It had been thought that Air France would make a success of its newish Wuhan route (see news, October 2011). After all, isn't China supposed to be the "in destination" for all foreign airlines?
By expanding its network to serve this bustling hinterland city, Air France hoped to steal a march on its European and Gulf rivals by being the first (foreign) long-haul carrier to land there.
But it appears Air France's hopes have not been realised. From March 28 next year, almost two years to the day since the route was launched, the non-stop Wuhan service disappears from the carrier's website display.
Instead, Air France passengers departing Paris CDG will be routed via Guangzhou using China Southern for the domestic connection. It means the fastest London-Paris-Wuhan elapsed flight time, currently 13hrs 15 mins, will take considerably longer.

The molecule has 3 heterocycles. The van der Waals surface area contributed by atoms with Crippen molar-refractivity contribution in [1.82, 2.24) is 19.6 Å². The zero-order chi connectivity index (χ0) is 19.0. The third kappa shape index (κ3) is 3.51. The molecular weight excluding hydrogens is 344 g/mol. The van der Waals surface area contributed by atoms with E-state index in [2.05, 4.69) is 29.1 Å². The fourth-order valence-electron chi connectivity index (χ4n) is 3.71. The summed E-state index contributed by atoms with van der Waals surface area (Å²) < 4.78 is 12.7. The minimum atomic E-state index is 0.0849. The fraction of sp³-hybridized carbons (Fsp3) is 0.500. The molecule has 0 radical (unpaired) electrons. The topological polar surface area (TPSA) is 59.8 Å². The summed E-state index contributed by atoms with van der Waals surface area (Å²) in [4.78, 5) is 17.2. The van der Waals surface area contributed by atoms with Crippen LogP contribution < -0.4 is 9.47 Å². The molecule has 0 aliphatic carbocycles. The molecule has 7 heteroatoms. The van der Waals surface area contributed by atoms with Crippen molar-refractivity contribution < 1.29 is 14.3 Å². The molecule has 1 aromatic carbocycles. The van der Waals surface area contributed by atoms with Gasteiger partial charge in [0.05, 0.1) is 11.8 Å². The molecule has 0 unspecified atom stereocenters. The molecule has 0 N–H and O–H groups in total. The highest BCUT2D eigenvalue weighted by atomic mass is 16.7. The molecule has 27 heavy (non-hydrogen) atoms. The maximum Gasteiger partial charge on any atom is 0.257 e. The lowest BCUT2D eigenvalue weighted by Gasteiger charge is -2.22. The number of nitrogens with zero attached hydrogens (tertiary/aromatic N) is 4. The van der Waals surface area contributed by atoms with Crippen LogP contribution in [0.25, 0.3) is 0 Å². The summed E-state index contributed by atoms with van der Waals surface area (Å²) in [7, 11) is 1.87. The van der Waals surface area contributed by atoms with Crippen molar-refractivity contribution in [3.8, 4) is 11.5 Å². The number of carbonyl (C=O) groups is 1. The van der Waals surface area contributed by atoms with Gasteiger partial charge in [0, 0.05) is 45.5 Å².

It is true that in recent times Air France has reduced non-stop flight frequency to Wuhan. The route was launched with a three times per week service, but it is now operated only once or twice a week.
Although Air France has yet to make any official comment, one suspects Wuhan is an under-performing destination and the loss-making carrier (Air France has posted a loss for the past six years) has decided to cut back.
A further consideration may be the fact that Air France has been receiving generous subsidies from the city of Wuhan and these have now ended.
According to French newspaper Le Figaro, Wuhan's municipal Communist Party Secretary, Yang Song, offered Air France the sum of 30,000 euros per flight for a year if it agreed to serve his city’s airport. That sum equates to a subsidy of roughly 300 euros per return ticket and was supposed to run for a year.
Business Traveller has contacted Air France for comment.